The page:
In the Northwest and beyond, mature and ancient trees remain under threat despite Biden’s move to protect them


On Earth Day this year, President Joe Biden visited Seattle’s Seward Park – home to stands of bigleaf maple and 200-year-old western red cedar covered in moss and licorice fern – where he delivered a speech and signed an executive order aimed at strengthening the country’s forests, communities and local economies.

Article 2 of the decree recognizes the value of mature and ancient forests as natural tools against climate change and the biodiversity crisis. After all, tall trees store a lot of carbon, and protecting older forests helps maintain healthy ecosystems and critical habitat. The order also directs the U.S. Forest Service and the Bureau of Land Management, or BLM, to inventory these forests on federal lands and develop policies that conserve them as the backbone of U.S. climate policy.

By the time all of this comes to fruition, however, many of these forests may be gone.

Logging continues to pose a significant and immediate threat to mature and old-growth forests, according to a new ‘Worth More Standing’ report from the Climate Forests coalition. This initiative aims to conserve remaining forests and ancient trees on federal lands, viewing them as “one of the nation’s simplest, most effective and cost-effective climate solutions,” according to the coalition’s website. The group is made up of more than 100 organizations, including EarthJustice and the Center for Biological Diversity.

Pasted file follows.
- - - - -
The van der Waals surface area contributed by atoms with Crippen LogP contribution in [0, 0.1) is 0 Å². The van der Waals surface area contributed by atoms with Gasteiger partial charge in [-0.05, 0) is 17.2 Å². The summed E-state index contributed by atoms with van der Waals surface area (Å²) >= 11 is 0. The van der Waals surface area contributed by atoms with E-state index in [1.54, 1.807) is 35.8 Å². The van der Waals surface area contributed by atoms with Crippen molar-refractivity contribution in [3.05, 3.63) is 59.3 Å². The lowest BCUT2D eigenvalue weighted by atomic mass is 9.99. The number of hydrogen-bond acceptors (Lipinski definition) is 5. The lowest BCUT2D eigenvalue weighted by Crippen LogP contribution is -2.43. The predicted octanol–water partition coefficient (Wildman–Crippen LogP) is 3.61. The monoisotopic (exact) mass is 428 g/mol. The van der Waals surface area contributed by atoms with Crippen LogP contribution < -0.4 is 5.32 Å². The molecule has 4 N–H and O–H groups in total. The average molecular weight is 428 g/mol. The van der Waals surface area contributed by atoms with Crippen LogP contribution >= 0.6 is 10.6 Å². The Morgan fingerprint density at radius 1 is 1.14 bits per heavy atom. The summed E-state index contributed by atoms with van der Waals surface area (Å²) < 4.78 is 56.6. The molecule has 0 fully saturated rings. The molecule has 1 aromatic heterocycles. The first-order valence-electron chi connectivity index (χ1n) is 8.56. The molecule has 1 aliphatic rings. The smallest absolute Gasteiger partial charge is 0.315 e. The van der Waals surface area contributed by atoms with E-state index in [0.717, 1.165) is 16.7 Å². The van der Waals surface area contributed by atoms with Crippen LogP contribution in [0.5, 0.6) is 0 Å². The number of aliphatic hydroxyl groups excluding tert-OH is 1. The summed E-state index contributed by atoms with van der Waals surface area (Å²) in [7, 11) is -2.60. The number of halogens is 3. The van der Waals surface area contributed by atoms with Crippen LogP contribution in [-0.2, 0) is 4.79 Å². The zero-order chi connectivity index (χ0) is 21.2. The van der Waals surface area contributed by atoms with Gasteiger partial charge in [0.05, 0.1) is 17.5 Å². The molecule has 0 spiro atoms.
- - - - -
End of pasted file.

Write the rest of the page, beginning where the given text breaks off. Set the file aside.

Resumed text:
The report highlights 10 mature and legacy logging projects currently planned or underway on federal lands, from Oregon and California to North Carolina and Vermont.

Currently, a process is underway to define mature and old trees – which the report authors consider to be trees that are at least 80 years old.

Still, while the report’s authors see the executive order as a victory for old trees, they recognize that more needs to be done to fully protect them. That’s why the Climate Forests Coalition is calling on the Biden administration to enact a lasting rule to protect mature and old-growth forests from logging on federal lands as a cornerstone of US climate policy.

“Without a federal rule in place to restrict harvesting of these critical forests,” said Blaine Miller-McFeeley, senior legislative representative at Earthjustice and member of the Climate Forest coalition, “those trees could be lost, along with the possibility of make significant progress towards tackling climate change.

Cut old trees

About 300 miles south of Seward Park in Oregon’s Willamette National Forest, 2,000 acres of older forest stands ready for logging as part of the Forest Service’s Flat Country Timber Sale.